LOS ANGELES (AP) Carmelo Anthony spent the U.S. Olympic basketball team’s precious day off running a two-hour town hall meeting at a South Los Angeles youth center because he can’t sleep anymore.
With only a few spare hours Monday before jetting off to continue the Americans’ pre-Olympic tour, Anthony gathered basketball stars, community leaders and police officers to speak with teenagers and young adults about the importance of respect, communication and safety. Roughly 200 people came together for the meeting, and Anthony believes everyone left with something to contemplate.
“We really got a lot of messages out of today,” Anthony said. “Hopefully we can continue this dialogue, and we created something today that will continue on.”
Anthony shares many Americans’ profound disquiet with gun violence after this year’s series of increasingly dismaying shootings. With both the men’s and women’s Olympic teams in Los Angeles at the same time, the New York Knicks star recruited fellow Olympian Tamika Catchings and other like-minded athletes at the Challengers Boys and Girls Club to begin a badly needed nationwide conversation.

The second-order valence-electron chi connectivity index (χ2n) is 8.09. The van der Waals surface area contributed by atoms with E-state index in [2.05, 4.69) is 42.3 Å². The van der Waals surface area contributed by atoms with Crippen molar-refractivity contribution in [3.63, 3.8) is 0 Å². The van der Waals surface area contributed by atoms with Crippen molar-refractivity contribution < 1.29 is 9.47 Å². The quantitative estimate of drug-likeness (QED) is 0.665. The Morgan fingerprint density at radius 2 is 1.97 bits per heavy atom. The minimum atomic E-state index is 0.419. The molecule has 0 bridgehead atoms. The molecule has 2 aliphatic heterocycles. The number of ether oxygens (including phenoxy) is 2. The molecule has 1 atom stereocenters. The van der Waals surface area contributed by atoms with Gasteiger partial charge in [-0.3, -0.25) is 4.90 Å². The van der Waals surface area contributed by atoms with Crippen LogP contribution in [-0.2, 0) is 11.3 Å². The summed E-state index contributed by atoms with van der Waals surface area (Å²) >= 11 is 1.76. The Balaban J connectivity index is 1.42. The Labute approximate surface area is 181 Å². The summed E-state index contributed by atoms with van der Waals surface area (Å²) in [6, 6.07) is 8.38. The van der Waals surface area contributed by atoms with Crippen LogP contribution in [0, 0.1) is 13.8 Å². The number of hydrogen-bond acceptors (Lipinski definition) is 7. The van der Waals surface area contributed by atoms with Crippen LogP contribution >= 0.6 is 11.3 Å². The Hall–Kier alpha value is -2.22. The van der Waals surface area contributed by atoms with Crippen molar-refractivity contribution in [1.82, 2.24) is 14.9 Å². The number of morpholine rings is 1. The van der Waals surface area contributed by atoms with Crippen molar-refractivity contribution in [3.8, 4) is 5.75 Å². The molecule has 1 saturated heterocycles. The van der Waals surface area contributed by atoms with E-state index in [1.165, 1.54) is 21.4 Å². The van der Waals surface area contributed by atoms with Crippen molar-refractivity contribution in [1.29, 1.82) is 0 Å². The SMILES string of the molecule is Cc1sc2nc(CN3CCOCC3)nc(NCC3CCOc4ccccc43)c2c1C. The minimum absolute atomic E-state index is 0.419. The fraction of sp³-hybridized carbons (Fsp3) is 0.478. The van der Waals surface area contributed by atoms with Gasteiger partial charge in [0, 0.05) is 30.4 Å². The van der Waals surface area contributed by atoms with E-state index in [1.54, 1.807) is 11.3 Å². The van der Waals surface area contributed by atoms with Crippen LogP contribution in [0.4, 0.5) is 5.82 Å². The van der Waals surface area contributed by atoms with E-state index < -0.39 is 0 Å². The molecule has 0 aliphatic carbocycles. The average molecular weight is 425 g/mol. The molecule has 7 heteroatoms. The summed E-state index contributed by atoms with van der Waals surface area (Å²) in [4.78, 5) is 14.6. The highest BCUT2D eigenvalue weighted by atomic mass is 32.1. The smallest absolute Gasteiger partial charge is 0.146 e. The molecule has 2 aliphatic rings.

“There were some very, very powerful messages that were being talked about,” Anthony said. “Not just amongst us as athletes, but among the youth. The youth really spoke out today about how they feel about their community, how they feel about police officers, how they feel about relationships and how we can mend these relationships.”
Anthony’s awakening interest in social activism was piqued after he spent a day watching news coverage of the latest shootings earlier this month. He awoke in the middle of the night and wrote a 280-word Instagram post declaring that the “system is broken” and calling on sports figures to lead change.
“The first thing that came to my mind was, I have to get my athletes, my fellow athletes, to step up and use their voice and use their platform in the best way they can,” Anthony said.